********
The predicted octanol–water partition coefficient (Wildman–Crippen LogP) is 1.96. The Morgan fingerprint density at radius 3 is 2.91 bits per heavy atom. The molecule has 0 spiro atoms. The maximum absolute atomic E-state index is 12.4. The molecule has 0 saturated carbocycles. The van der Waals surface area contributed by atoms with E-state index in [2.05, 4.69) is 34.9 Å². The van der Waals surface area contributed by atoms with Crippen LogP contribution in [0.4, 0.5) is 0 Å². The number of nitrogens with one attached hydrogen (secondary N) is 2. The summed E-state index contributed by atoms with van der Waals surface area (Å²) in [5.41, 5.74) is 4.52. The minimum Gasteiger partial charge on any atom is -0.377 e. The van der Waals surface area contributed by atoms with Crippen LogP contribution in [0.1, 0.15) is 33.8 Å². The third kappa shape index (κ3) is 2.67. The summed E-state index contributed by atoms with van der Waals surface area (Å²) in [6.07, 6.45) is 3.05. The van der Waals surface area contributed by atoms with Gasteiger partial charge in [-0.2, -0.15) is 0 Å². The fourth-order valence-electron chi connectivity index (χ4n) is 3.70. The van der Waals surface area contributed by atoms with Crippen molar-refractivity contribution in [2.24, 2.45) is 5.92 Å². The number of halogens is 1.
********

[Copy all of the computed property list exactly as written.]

The predicted octanol–water partition coefficient (Wildman–Crippen LogP) is 1.96. The Morgan fingerprint density at radius 3 is 2.91 bits per heavy atom. The molecule has 0 spiro atoms. The maximum absolute atomic E-state index is 12.4. The molecule has 0 saturated carbocycles. The van der Waals surface area contributed by atoms with E-state index in [2.05, 4.69) is 34.9 Å². The van der Waals surface area contributed by atoms with Crippen LogP contribution in [0.4, 0.5) is 0 Å². The number of nitrogens with one attached hydrogen (secondary N) is 2. The summed E-state index contributed by atoms with van der Waals surface area (Å²) in [5.41, 5.74) is 4.52. The minimum Gasteiger partial charge on any atom is -0.377 e. The van der Waals surface area contributed by atoms with Crippen LogP contribution in [0.1, 0.15) is 33.8 Å². The third kappa shape index (κ3) is 2.67. The summed E-state index contributed by atoms with van der Waals surface area (Å²) in [6.07, 6.45) is 3.05. The van der Waals surface area contributed by atoms with Gasteiger partial charge in [-0.2, -0.15) is 0 Å². The fourth-order valence-electron chi connectivity index (χ4n) is 3.70. The van der Waals surface area contributed by atoms with Crippen molar-refractivity contribution in [2.24, 2.45) is 5.92 Å². The number of halogens is 1.